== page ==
It is really fun to play in, on or near water. But we all have to be careful, even if we are good swimmers!
Lilly and Tim and their family have been having more fun and adventure on their days out. The award-winning actress Zoë Wanamaker CBE has kindly read “Safe by the River” for you to listen to. You may know her better as Madam Hooch who teaches Harry Potter to fly at Hogwarts or Martha who looks after the children in “Five Children and It” or Lady Bloomsbury Barton in “Worzel Gummidge”. Listen as Zoë reads Safe by the River and tells us about Tim, Lilly and their family and their trip to the river which turned into an unexpected adventure. You can read the story yourself here.
Sharron Davies MBE is a swimmer who has won lots of medals for her swimming, including at the Olympics! She knows how important it is to be safe around water, especially at the seaside. Listen to Sharron read the story of Safe by the Sea and see how you can enjoy a safe day at the seaside like Tim and Lilly. You can read the story yourself here.
Thank you so very much to Zoë and Sharron for reading the stories.
The main safety messages from the stories are:
It is very important to always THINK before you go into water or if you are playing near water. Make sure an adult knows and tells you that it is safe before you go near the water.
If you get in trouble in the water; you fall in or become unsure when you are swimming you must FLOAT. Lie on your back with your face so you can see the sky then spread your arms and legs out like a starfish. When you are calm shout for help.
Never go into the water to rescue someone – call 999 and ask for the coastguard if at the seaside or the fire and rescue service if inland. Encourage them to float on their backs and if you can, without putting yourself in danger, throw them something that floats to hold onto.
Dogs are very good swimmers. Most of the time dogs will be able to get out of the water. If they really can’t the firefighters will help.
Although it may look fun, you must be very careful jumping into water, as you don’t know how deep the water is, or what is beneath the water. Water is very cold and if you jump in suddenly you can get “cold water shock”. You need to enter the water carefully when an adult tells you it is safe.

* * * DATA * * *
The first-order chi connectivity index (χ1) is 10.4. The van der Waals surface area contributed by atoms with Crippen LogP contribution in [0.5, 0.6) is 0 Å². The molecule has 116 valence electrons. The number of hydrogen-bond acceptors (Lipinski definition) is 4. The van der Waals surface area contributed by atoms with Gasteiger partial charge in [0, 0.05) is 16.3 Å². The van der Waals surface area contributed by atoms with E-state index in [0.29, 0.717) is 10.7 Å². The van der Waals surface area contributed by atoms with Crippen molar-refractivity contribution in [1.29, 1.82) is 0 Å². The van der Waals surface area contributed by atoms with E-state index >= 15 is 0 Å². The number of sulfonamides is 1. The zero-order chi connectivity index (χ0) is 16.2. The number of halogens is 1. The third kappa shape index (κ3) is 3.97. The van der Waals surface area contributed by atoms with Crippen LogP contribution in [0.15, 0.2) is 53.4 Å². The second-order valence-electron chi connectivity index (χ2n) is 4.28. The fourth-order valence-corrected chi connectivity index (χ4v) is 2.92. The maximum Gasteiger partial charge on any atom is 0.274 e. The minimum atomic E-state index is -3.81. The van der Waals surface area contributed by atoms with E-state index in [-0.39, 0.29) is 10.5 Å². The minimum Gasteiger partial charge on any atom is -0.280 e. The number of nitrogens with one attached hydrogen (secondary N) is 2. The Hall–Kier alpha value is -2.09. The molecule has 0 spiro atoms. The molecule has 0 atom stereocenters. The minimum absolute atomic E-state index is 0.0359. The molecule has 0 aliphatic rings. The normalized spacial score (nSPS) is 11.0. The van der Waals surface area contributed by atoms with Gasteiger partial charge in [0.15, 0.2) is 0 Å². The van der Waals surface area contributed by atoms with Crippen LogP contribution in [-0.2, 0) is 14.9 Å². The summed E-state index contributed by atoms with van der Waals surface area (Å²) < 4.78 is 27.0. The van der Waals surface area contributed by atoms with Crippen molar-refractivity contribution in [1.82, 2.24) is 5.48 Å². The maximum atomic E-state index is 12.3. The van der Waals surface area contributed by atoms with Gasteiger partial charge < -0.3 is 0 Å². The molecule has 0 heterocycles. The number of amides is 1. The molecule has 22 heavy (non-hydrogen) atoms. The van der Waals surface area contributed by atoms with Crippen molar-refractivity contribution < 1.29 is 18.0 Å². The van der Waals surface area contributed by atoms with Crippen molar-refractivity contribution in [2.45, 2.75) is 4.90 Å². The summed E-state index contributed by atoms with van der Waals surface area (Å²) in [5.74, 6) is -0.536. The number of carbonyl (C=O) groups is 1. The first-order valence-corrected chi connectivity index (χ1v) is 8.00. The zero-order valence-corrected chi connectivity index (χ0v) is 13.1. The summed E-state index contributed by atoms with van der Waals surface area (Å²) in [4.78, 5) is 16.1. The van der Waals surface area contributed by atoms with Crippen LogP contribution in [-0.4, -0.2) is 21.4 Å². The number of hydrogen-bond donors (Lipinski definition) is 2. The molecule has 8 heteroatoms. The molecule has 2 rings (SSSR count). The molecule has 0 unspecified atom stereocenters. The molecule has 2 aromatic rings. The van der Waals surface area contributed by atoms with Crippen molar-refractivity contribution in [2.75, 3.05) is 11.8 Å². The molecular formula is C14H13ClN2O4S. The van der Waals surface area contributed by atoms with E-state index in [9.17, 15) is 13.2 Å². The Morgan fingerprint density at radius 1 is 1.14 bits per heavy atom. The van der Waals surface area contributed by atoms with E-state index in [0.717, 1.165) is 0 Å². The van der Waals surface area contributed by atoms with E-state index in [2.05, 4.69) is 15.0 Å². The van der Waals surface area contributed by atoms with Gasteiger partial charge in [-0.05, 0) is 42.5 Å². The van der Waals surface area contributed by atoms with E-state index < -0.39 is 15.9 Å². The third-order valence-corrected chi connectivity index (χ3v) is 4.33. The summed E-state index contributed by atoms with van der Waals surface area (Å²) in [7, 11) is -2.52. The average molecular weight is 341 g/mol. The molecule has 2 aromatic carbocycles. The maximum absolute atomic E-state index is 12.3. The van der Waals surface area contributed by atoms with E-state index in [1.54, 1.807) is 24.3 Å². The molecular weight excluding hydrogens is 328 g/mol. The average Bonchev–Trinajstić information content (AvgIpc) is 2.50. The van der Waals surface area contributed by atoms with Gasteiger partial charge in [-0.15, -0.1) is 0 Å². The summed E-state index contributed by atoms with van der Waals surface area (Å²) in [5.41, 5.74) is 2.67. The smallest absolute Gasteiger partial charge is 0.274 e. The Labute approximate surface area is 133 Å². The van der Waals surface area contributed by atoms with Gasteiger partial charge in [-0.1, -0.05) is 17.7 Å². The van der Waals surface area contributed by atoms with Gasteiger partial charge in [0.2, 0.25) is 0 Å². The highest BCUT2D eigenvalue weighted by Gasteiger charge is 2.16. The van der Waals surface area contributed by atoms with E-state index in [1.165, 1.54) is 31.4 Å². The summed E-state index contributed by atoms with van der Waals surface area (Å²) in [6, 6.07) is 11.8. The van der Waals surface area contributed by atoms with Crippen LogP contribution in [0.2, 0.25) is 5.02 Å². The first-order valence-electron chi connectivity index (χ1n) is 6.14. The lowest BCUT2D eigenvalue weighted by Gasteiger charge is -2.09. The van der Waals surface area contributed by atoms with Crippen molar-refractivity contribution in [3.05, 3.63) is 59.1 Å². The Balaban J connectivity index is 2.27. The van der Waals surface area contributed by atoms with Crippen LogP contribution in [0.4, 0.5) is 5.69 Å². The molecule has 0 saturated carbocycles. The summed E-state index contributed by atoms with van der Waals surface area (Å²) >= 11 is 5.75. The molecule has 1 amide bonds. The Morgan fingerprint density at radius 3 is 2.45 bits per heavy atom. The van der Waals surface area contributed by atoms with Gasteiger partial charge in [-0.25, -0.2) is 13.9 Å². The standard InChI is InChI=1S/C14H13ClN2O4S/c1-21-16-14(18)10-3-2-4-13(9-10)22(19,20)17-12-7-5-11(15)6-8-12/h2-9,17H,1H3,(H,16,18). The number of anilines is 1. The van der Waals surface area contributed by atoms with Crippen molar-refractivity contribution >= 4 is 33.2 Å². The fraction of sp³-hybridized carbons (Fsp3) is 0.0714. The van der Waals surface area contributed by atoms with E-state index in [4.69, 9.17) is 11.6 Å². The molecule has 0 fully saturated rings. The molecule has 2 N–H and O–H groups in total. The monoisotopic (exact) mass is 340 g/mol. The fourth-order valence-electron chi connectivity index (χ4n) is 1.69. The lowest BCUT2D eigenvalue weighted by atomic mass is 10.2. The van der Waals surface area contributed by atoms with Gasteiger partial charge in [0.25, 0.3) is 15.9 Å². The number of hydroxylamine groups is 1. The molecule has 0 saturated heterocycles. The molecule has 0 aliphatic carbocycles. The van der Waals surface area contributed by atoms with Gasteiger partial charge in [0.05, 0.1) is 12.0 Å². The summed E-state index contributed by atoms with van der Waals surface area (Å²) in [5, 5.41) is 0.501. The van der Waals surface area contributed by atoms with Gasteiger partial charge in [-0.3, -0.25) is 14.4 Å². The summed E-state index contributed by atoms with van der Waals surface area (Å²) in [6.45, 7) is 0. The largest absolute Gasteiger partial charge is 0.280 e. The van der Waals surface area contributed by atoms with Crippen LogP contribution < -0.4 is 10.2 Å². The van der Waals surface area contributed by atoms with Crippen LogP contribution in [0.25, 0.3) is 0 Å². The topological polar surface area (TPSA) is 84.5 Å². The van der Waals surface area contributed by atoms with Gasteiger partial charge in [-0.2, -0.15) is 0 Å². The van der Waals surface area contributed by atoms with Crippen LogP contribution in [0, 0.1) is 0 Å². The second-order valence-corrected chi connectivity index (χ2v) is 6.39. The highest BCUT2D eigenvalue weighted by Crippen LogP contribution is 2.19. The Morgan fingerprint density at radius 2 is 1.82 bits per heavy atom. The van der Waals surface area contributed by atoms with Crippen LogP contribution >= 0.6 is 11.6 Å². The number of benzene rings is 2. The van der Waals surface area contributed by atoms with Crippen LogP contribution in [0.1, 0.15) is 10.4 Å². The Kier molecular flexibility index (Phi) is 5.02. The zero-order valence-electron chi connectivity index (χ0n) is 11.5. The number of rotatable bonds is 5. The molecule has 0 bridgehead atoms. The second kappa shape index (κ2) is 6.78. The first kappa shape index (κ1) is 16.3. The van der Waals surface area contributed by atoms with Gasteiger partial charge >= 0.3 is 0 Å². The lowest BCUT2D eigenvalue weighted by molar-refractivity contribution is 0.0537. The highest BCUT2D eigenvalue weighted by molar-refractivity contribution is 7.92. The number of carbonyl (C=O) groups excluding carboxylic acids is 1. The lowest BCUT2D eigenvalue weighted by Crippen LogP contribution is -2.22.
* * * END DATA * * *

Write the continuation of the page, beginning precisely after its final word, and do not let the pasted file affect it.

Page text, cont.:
As well as the water you need to be careful of the land around the water. Rocks and stones can fall off cliffs above you, and banks can give way and you fall in the water. Never go near cliffs with danger signs.
Although it may seem fun, inflatables are not safe at the beach. The tide and wind can quickly and unexpectedly float you out to sea!
It is safer to go to a lifeguarded beach if you are going to go swimming in the sea. Check on the RNLI website for a list of beaches with lifeguards. https://rnli.org/find-my-nearest/lifeguarded-beaches
The lifeguards will have flags up to show you the safe area to swim. Always swim between the red and yellow flags. To find out more about what the beach flags mean and how to stay safe at the beach visit https://rnli.org/
You may not be able to go to the seaside now because we all need to be C19 heroes and keep ourselves safe from the virus. But if you are lucky to be able to visit a safe beach where you can stay 2 metres away from other people, you need to be extra specially careful because the lifeguards are not able to be at all the beaches they normally are. In the story the lifeguards Ann and John explain to Tim and Lilly the importance of going to a lifeguarded beach and swimming between the red and yellow flags. If there are no flags then there are no lifeguards and so if you go near the water everyone needs to be very careful.
Fun activities for you to do:
If you can’t go to the beach you could make your own! Ask an adult to help you to make one area the “beach” and one area “the sea”. You could put a blanket down and have a picnic on your “beach”. Use building blocks to build “sandcastles”. Make or find some sea creatures to find. Firefighter Paul has lots of art and craft activities for you to do in Make and Glue. Maybe you could make a fish or a crab for your pretend beach. You could put them in a pillow case and pretend they are in a rock pool and “fish” them out. Don’t forget to put them back in the “water” when you have had a look! You can then go for a pretend swim. Why not make some flags to remember to swim between them? Practice your FLOAT move so you know what to do if you ever get in trouble in the water.
Here are some fun activities for you to do when you have listened or read the stories.
- Safe by the Sea story sequencing
- Safe by the Sea Missing Words
- Safe by the River Story Planner
- Safe by the Sea Quiz
- Safe by the Sea Maze
- Safe by the Sea Wordsearch
- Safe by the River Wordsearch
- Safe by the Sea Packing a beach bag
- Beach Bingo
- Safe by the Sea Character Count
- Safe by the Sea Codebreaker
- Safe by the Sea Match the flags
- Seaside Fact File
- Life cycle of a shark
- Safe by the River Safety Leaflet
- Safe by the Water Roll a Story
- Safe by the Water Matching Game
- Safe by the River Quiz
- Throwline colouring
- Think colouring
- Swim between the flags colouring
- Float to live colouring
- Jack colouring
- Lifeguard colouring
Sharron Davies MBE who read Safe by the Sea for you has won lots of medals for her swimming, including at the Olympics. She knows how important it is to be safe near, in and on water; and she also knows it is important to eat healthy foods and stay fit. Her favourite sport is swimming. What is your favourite sport or activity to keep fit and active? Would you like to do our Firefighter challenges? We have lots of different firefighters telling you about their favourite heathy foods and exercises. Can you do their firefighter challenges?